The researchers are hopeful that discovering how cannabis affects hunger in the body will lead to new treatments for illness-induced anorexia. THC’s ability to boost hunger is highly beneficial because many conditions induce extreme appetite loss, which affects the quality of life and hinders recovery. Severe appetite loss is a typical sign of many chronic conditions, notably cancer, HIV/AIDS, heart disease, and some metabolic disorders. A tailored treatment increases the quality of life and speeds recovery by improving hunger without having broader impacts on the mind and body.

Various Studies on THC-O’s Impact on Appetite

The scientists created a vapor exposure technique to replicate how people commonly ingest cannabis for these new trials. It allowed for precise dosage control while scientists observed the rats’ meals throughout the day.

Even when rats had recently eaten, a brief exposure to cannabis vapor encouraged a meal, showing that inhaling cannabis puts the brain’s appetite circuits into hunger mode. When the stomach feels empty, a hormone called ghrelin is released, signaling to the brain that it’s time to hunt for food. The cannabis dose caused a ghrelin increase, according to the researchers. Cannabis no longer spurred eating when they provided a second medication that stopped the ghrelin rise. They also discovered alterations in the brain’s response to the message. Cannabis altered the genetic activity of brain cells that respond to ghrelin in a limited part of the hypothalamus responsible for perceiving the hormone.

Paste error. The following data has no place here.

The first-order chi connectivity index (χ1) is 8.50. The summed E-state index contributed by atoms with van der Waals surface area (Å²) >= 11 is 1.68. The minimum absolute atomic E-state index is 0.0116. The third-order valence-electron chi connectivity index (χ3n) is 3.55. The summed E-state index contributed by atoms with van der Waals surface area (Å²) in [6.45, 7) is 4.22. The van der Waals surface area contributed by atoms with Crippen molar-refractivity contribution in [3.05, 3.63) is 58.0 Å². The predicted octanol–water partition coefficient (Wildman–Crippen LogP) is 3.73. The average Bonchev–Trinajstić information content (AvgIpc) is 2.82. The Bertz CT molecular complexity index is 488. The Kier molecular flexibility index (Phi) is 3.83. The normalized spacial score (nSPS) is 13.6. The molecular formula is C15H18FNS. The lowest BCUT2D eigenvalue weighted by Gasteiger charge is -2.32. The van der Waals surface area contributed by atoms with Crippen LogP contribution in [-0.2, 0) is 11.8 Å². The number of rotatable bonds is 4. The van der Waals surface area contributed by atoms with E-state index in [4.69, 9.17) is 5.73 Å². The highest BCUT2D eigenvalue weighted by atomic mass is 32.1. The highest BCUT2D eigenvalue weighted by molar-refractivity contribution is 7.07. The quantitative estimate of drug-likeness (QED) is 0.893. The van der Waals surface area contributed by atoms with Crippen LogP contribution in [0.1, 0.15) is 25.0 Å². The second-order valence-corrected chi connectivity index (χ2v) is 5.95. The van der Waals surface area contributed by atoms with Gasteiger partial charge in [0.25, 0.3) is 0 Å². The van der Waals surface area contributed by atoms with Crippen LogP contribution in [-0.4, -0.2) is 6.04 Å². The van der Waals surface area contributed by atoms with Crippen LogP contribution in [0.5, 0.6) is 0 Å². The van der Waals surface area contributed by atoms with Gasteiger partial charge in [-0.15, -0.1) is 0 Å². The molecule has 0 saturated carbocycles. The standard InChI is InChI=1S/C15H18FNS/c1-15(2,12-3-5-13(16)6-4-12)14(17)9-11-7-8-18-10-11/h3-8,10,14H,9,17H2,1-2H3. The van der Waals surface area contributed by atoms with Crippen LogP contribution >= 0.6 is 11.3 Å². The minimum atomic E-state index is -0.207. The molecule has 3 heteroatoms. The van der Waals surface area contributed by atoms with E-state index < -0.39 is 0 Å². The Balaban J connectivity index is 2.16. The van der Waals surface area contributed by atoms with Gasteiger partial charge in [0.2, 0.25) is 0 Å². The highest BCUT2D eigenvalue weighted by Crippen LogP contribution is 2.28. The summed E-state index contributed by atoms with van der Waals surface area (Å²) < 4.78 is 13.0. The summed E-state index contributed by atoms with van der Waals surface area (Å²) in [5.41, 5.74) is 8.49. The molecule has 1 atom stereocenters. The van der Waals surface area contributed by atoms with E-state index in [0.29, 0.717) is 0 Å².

According to one study, cannabis causes unusual behavior in POMC neurons, generally related to hunger-reduction. Cow’s milk and soft cheeses have been found to contain endogenous cannabinoids. Human breast milk also contains endocannabinoids. Many species’ neonatal survival is highly dependent on their suckling habit or appetite for breast milk. 

A recent study has revealed that the endogenous cannabinoid system is the first brain system to exert comprehensive control over milk consumption and neonatal survival. Cannabinoid receptors in our bodies may interact with cannabinoids in milk to enhance the suckling reflex in neonates, preventing growth failure. THC causes the well-known appetites for sweet and fatty meals through various methods. THC affects a region of the brain that regulates appetite. The feeling of increased hunger after using cannabis has been reported for hundreds of years. And is known in the English-speaking world as “The Munchies.” Cannabis has been shown to boost food satisfaction and interest in clinical studies and surveys.

Finally, cannabis delivery in this study influenced blood levels of various appetite and metabolic hormones, particularly insulin, in cannabis users. Understanding the mechanisms underlying these effects could help researchers learn more about how cannabis interacts with physiological processes associated with appetite and metabolism.


Understanding the physiological and behavioral impacts of cannabis usage is critical as public perceptions of the drug continue to alter. Previous evidence suggests that cannabis usage affects food intake, appetite, and metabolism, but human research is lacking. The current studies look at how different routes of cannabis administration affected peripheral levels of appetitive and metabolic hormones in a group of cannabis users. If you plan on using THC-O to increase your appetite, make sure to do your research, and you should consult your doctor.